Jodhpur is one of our on-going projects where we are in the process of reinventing. You can call us place makers—we started the project as an urban regeneration plan but I think it’s basically place making. We are not just cleaning up a building and leaving it, we are actually building a complete eco system there. We are creating a group and making the group larger. Other than investors and retailers, we now want to bring super technology sitting under while heritage comes on top—focusing on technology of and for the future. We are plugged into think tanks, Vision India, Fab Life…these companies basically problem solve and keep thinking about the future and how to better it. So we want to use all that and create a great solution for these kinds of areas. Once we are done with it, this model can go anywhere as we are going to make it public. We are going to put all the knowledge out there so if someone wants to duplicate the model in Varanasi, he/she can. This kind of thinking according to the Harvard Review is called For Benefit Organisation. So I think that is what Motherland is—a For Benefit Organisation.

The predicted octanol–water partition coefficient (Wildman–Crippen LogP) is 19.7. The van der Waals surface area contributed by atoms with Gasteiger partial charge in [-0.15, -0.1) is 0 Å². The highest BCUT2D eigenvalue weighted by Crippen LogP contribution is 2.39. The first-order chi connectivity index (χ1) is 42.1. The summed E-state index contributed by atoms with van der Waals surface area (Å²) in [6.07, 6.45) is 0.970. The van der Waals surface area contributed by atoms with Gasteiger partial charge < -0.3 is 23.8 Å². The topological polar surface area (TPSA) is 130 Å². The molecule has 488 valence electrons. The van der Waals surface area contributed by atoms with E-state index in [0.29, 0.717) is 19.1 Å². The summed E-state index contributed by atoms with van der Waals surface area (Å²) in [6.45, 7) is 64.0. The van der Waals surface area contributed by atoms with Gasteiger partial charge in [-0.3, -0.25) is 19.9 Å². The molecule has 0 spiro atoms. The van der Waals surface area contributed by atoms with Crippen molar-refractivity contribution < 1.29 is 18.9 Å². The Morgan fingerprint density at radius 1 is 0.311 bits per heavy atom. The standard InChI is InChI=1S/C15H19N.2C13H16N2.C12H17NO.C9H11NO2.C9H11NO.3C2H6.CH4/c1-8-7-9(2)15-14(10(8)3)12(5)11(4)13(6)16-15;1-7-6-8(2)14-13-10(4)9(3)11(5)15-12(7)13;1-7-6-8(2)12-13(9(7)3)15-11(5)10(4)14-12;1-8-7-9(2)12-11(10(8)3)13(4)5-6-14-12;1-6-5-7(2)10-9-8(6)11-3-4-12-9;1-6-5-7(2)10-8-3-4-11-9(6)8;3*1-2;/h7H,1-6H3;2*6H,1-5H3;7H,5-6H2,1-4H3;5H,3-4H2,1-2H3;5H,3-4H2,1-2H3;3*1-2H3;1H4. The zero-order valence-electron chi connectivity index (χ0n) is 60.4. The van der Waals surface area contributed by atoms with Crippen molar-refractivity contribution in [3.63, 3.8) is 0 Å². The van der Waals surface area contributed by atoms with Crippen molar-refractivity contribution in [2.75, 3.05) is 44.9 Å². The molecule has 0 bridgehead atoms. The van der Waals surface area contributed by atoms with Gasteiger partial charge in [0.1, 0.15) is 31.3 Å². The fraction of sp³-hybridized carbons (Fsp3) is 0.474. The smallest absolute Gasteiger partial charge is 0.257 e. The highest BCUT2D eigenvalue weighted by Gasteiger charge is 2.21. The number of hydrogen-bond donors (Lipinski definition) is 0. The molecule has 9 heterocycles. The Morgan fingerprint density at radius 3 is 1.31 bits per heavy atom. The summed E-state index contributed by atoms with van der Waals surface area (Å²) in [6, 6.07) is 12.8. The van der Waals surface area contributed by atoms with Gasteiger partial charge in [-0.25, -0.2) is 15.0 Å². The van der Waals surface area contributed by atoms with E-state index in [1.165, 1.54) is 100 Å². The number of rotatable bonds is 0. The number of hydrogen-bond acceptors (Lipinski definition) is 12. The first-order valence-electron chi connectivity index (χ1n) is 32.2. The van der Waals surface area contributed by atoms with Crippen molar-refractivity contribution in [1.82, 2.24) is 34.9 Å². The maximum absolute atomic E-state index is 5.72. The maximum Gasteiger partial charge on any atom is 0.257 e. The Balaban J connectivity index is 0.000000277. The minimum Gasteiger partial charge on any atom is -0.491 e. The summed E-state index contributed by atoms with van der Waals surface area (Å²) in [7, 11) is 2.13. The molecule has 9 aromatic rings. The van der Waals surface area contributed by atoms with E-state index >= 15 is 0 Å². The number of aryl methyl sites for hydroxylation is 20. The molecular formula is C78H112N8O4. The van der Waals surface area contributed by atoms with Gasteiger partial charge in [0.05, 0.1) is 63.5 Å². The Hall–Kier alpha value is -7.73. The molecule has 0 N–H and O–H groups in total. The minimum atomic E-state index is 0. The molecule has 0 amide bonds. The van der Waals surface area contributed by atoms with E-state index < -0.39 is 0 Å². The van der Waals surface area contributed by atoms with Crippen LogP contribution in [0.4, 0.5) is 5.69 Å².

Our focus centres around projects such as Jodhpur where we are taking old buildings, fixing those and bringing an eco system by offering better food, better design and a greater experience. As of now all our efforts are directed towards that. Merchandise is another part of Motherland. We are focusing on products that celebrate India. Ayurveda is also something we are focusing on. 

V. Sunil & Mohit Jayal Photography by Vartika Sharma

Photography by Vartika Sharma

What’s the blueprint for Jodhpur?